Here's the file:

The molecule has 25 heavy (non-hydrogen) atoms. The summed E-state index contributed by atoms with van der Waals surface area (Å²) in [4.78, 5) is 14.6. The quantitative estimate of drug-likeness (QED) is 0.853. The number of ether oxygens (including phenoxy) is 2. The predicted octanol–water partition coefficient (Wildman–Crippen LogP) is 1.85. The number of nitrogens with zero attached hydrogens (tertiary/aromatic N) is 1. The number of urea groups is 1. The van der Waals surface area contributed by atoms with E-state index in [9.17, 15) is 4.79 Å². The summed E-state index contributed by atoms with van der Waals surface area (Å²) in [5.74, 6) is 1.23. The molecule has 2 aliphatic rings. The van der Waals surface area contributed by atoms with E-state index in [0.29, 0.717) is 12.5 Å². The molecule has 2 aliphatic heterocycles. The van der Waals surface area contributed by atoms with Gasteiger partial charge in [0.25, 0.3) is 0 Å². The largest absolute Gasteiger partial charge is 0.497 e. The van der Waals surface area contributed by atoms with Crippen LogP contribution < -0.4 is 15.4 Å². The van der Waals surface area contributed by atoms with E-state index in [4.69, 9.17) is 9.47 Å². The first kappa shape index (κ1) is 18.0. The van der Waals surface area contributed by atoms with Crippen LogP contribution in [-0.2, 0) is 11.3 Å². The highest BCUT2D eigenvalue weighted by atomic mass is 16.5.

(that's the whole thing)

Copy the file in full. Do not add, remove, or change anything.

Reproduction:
The molecule has 25 heavy (non-hydrogen) atoms. The summed E-state index contributed by atoms with van der Waals surface area (Å²) in [4.78, 5) is 14.6. The quantitative estimate of drug-likeness (QED) is 0.853. The number of ether oxygens (including phenoxy) is 2. The predicted octanol–water partition coefficient (Wildman–Crippen LogP) is 1.85. The number of nitrogens with zero attached hydrogens (tertiary/aromatic N) is 1. The number of urea groups is 1. The van der Waals surface area contributed by atoms with E-state index in [9.17, 15) is 4.79 Å². The summed E-state index contributed by atoms with van der Waals surface area (Å²) in [5.74, 6) is 1.23. The molecule has 2 aliphatic rings. The van der Waals surface area contributed by atoms with E-state index in [0.29, 0.717) is 12.5 Å². The molecule has 2 aliphatic heterocycles. The van der Waals surface area contributed by atoms with Gasteiger partial charge in [0.25, 0.3) is 0 Å². The largest absolute Gasteiger partial charge is 0.497 e. The van der Waals surface area contributed by atoms with Crippen LogP contribution < -0.4 is 15.4 Å². The van der Waals surface area contributed by atoms with E-state index in [4.69, 9.17) is 9.47 Å². The first kappa shape index (κ1) is 18.0. The van der Waals surface area contributed by atoms with Crippen LogP contribution in [-0.2, 0) is 11.3 Å². The highest BCUT2D eigenvalue weighted by atomic mass is 16.5.